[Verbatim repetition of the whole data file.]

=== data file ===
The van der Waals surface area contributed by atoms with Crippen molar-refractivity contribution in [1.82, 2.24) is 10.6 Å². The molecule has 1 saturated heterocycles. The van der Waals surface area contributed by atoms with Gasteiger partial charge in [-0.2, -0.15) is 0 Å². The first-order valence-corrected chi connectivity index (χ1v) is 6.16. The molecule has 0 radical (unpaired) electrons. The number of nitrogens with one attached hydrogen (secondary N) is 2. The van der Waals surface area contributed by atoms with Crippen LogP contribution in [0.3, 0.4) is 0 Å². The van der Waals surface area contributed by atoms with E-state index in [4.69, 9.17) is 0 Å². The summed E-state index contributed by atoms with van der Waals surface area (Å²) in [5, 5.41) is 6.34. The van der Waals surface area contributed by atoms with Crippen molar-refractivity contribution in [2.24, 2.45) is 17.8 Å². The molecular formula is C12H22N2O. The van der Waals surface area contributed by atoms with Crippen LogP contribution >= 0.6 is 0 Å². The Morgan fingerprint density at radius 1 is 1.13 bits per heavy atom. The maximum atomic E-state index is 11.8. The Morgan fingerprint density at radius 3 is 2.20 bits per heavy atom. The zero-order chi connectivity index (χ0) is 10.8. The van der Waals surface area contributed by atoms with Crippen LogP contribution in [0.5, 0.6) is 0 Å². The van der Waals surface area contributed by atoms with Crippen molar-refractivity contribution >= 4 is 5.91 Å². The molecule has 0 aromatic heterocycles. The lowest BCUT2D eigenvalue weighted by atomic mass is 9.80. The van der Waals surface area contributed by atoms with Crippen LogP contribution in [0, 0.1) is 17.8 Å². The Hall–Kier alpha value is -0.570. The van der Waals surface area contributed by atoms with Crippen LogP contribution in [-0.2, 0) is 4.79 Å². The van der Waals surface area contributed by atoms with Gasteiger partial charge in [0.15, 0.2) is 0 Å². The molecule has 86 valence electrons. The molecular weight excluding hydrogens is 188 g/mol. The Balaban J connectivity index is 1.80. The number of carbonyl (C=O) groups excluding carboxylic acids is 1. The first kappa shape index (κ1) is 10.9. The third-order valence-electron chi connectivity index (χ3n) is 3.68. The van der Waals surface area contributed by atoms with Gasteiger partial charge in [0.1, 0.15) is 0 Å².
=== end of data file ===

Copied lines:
The van der Waals surface area contributed by atoms with Crippen molar-refractivity contribution in [1.82, 2.24) is 10.6 Å². The molecule has 1 saturated heterocycles. The van der Waals surface area contributed by atoms with Gasteiger partial charge in [-0.2, -0.15) is 0 Å². The first-order valence-corrected chi connectivity index (χ1v) is 6.16. The molecule has 0 radical (unpaired) electrons. The number of nitrogens with one attached hydrogen (secondary N) is 2. The van der Waals surface area contributed by atoms with Crippen LogP contribution in [0.3, 0.4) is 0 Å². The van der Waals surface area contributed by atoms with E-state index in [4.69, 9.17) is 0 Å². The summed E-state index contributed by atoms with van der Waals surface area (Å²) in [5, 5.41) is 6.34. The van der Waals surface area contributed by atoms with Crippen molar-refractivity contribution in [2.24, 2.45) is 17.8 Å². The molecular formula is C12H22N2O. The van der Waals surface area contributed by atoms with Crippen LogP contribution >= 0.6 is 0 Å². The Morgan fingerprint density at radius 1 is 1.13 bits per heavy atom. The maximum atomic E-state index is 11.8. The Morgan fingerprint density at radius 3 is 2.20 bits per heavy atom. The zero-order chi connectivity index (χ0) is 10.8. The van der Waals surface area contributed by atoms with Crippen LogP contribution in [0.5, 0.6) is 0 Å². The van der Waals surface area contributed by atoms with Crippen molar-refractivity contribution >= 4 is 5.91 Å². The molecule has 0 aromatic heterocycles. The lowest BCUT2D eigenvalue weighted by atomic mass is 9.80. The van der Waals surface area contributed by atoms with Crippen LogP contribution in [0, 0.1) is 17.8 Å². The Hall–Kier alpha value is -0.570. The van der Waals surface area contributed by atoms with Crippen LogP contribution in [-0.2, 0) is 4.79 Å². The van der Waals surface area contributed by atoms with Gasteiger partial charge in [0.15, 0.2) is 0 Å². The molecule has 86 valence electrons. The molecular weight excluding hydrogens is 188 g/mol. The Balaban J connectivity index is 1.80. The number of carbonyl (C=O) groups excluding carboxylic acids is 1. The first kappa shape index (κ1) is 10.9. The third-order valence-electron chi connectivity index (χ3n) is 3.68. The van der Waals surface area contributed by atoms with Gasteiger partial charge in [0.1, 0.15) is 0 Å².